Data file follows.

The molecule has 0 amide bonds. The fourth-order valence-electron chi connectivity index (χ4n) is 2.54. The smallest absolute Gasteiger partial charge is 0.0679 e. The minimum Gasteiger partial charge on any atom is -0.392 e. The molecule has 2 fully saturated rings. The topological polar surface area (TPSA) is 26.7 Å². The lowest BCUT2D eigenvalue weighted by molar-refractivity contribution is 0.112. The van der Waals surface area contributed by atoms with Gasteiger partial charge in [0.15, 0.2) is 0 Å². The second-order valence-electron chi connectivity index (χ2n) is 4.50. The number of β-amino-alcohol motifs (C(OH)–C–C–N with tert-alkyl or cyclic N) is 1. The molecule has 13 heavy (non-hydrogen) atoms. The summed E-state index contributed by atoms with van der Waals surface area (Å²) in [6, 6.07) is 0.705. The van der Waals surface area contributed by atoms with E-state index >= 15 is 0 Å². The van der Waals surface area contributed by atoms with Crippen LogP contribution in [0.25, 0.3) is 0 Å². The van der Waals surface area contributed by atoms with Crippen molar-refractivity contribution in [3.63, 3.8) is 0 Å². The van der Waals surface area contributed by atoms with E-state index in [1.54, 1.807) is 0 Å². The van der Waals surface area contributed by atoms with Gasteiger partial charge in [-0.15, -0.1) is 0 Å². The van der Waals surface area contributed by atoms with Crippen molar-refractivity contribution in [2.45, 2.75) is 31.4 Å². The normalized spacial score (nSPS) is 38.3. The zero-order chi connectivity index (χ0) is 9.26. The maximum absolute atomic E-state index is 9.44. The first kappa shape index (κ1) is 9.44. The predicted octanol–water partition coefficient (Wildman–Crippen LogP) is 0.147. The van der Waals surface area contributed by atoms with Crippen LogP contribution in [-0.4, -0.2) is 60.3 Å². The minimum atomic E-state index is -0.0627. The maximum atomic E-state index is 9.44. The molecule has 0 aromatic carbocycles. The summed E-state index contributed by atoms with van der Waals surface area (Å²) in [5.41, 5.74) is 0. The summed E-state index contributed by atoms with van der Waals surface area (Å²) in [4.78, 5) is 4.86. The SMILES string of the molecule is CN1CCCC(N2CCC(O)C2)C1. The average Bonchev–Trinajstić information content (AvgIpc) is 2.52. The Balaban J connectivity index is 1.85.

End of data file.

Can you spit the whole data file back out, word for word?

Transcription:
The molecule has 0 amide bonds. The fourth-order valence-electron chi connectivity index (χ4n) is 2.54. The smallest absolute Gasteiger partial charge is 0.0679 e. The minimum Gasteiger partial charge on any atom is -0.392 e. The molecule has 2 fully saturated rings. The topological polar surface area (TPSA) is 26.7 Å². The lowest BCUT2D eigenvalue weighted by molar-refractivity contribution is 0.112. The van der Waals surface area contributed by atoms with Gasteiger partial charge in [0.15, 0.2) is 0 Å². The second-order valence-electron chi connectivity index (χ2n) is 4.50. The number of β-amino-alcohol motifs (C(OH)–C–C–N with tert-alkyl or cyclic N) is 1. The molecule has 13 heavy (non-hydrogen) atoms. The summed E-state index contributed by atoms with van der Waals surface area (Å²) in [6, 6.07) is 0.705. The van der Waals surface area contributed by atoms with E-state index >= 15 is 0 Å². The van der Waals surface area contributed by atoms with Crippen LogP contribution in [0.25, 0.3) is 0 Å². The van der Waals surface area contributed by atoms with Crippen molar-refractivity contribution in [3.63, 3.8) is 0 Å². The van der Waals surface area contributed by atoms with E-state index in [1.54, 1.807) is 0 Å². The van der Waals surface area contributed by atoms with Gasteiger partial charge in [-0.15, -0.1) is 0 Å². The van der Waals surface area contributed by atoms with Crippen molar-refractivity contribution in [2.45, 2.75) is 31.4 Å². The normalized spacial score (nSPS) is 38.3. The zero-order chi connectivity index (χ0) is 9.26. The maximum absolute atomic E-state index is 9.44. The first kappa shape index (κ1) is 9.44. The predicted octanol–water partition coefficient (Wildman–Crippen LogP) is 0.147. The van der Waals surface area contributed by atoms with Crippen LogP contribution in [-0.4, -0.2) is 60.3 Å². The minimum atomic E-state index is -0.0627. The maximum atomic E-state index is 9.44. The molecule has 0 aromatic carbocycles. The summed E-state index contributed by atoms with van der Waals surface area (Å²) in [5.41, 5.74) is 0. The summed E-state index contributed by atoms with van der Waals surface area (Å²) in [4.78, 5) is 4.86. The SMILES string of the molecule is CN1CCCC(N2CCC(O)C2)C1. The average Bonchev–Trinajstić information content (AvgIpc) is 2.52. The Balaban J connectivity index is 1.85.